BBMP Pourakarmikas make a point
The pourakarmikas are back to work after striking for four days for their basic rights.
Bangalore seemed to be drowning in its own waste as pourakarmikas and other ground workers kept away from work.
On Monday, Karnataka Chief Minister Basavaraj Bommai announced that they would be regularised sending the cheerful ladies decked in colourful vests and sarees back on the streets with a smile.
While everyone hopes their smiles stay, reports say 26,349 pourakarmikas receive direct payment of which 16,516 work for the BBMP.
The Karnataka government under the then CM Siddaramaiah had ordered for their jobs to be regularised in 2017. Unfortunately, bureaucracy pushed the Special Recruitment Rules for Pourakarmikas- 2017 which categorised only those sweeping the roads as pourakarmikas. Cleaners, truck drivers, garbage collectors, drain cleaners, loaders and helpers are still remain under contractual payment in violation of this rule.
The latest promise comes as a seed of hope to many who are on contract labour.
A pourakarmika who does not want to be identified told the NBP team that ”they have promised us permanent jobs but nothing else has been disclosed. We have resumed work after protesting in front of the DC’s office since Friday.”
The protests were conducted with a single-demand to categorise all health and cleanliness workers as pourakarmikas and regularise their employment throughout Karnataka. This would entail housing quarters, pension, and other benefits.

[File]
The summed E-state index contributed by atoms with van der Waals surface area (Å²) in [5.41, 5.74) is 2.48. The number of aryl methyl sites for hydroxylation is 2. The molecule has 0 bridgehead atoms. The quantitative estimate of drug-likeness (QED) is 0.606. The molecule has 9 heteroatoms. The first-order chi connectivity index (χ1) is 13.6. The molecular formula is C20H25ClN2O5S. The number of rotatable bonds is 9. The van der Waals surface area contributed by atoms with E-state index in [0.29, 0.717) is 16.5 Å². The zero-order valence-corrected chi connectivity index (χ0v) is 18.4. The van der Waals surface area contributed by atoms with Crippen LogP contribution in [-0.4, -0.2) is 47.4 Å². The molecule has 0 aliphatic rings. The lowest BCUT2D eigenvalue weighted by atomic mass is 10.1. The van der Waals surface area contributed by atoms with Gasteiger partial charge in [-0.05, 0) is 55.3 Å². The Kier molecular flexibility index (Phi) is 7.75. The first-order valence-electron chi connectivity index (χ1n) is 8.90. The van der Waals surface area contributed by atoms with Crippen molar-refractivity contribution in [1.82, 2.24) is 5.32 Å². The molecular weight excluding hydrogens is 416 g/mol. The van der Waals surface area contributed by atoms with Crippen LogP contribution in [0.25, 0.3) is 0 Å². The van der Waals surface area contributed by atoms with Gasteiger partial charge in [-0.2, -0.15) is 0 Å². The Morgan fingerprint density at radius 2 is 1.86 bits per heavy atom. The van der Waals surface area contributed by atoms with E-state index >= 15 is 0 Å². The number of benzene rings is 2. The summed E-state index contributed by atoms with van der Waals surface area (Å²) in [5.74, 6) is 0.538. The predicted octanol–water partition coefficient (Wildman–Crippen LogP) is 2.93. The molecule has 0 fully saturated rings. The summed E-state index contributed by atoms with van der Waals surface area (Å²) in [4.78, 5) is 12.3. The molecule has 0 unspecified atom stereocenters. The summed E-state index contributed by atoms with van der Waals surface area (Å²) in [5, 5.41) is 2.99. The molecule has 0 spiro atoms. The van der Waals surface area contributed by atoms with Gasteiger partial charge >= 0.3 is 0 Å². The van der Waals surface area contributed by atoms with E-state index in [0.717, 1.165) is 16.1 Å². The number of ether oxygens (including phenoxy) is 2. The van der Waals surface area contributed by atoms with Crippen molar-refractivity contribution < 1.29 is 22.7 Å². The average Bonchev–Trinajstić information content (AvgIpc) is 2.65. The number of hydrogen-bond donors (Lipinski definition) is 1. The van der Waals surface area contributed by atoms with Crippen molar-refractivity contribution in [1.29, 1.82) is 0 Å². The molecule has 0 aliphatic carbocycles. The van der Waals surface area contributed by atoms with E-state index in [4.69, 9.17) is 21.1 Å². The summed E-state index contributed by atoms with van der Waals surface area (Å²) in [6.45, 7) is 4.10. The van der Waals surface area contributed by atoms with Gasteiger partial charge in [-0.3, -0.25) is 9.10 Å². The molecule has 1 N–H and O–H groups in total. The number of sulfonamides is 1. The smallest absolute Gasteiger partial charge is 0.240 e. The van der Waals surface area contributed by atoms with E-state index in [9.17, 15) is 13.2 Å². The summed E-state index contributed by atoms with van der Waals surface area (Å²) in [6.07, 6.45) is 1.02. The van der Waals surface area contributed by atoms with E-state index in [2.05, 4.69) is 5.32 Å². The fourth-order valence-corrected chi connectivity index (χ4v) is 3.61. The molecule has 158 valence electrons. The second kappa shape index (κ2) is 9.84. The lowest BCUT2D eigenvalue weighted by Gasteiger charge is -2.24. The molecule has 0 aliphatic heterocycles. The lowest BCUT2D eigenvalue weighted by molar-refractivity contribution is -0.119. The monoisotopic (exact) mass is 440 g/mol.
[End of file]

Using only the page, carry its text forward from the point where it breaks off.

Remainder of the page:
Even long-promised masks and gloves are yet to reach every pourakarmika in Bangalore.
Their woes are not new and have gained momentum since 2017. Their job involves high risks and low incentives. They earn measly amounts, are robbed of health or pension benefits and have no protective gear to sort through the remnants of other people’s filth, say activists.
Several activtists have called their working conditions a violation of constitutional rights that come with long-term mental and physical hardships.
They receive no transport allowance, have no fixed holidays and work 8-10 hours on the streets, picking up after ignorant people and bad governance.
Other issues include need for washrooms, maternity leave, drinking water, equal treatment, free education for their children, a dignified work environment and allowance. There is still a strong caste system that employs over 70% people from the Dalit community whose services are risky, underpaid and exploited.
“They get no expenditure for transport, food or health highlighting the apathy shown towards this community by officials and citizens. ”We travel long-distances, work over 7-10 hours, and have been waiting for permanent jobs. They have told us we will know in three weeks. We just want them to pay us fairly and for the work we do,” says another pourakarmika from Yelahanka BBMP zone.
One can only hope that the Karnataka Government’s acknowledgment of this issue turns true for the city’s sake. Since the protest, many areas were laden with garbage that accumulated and stank in the absence of these street saviours.
Story by Maria Kuruvilla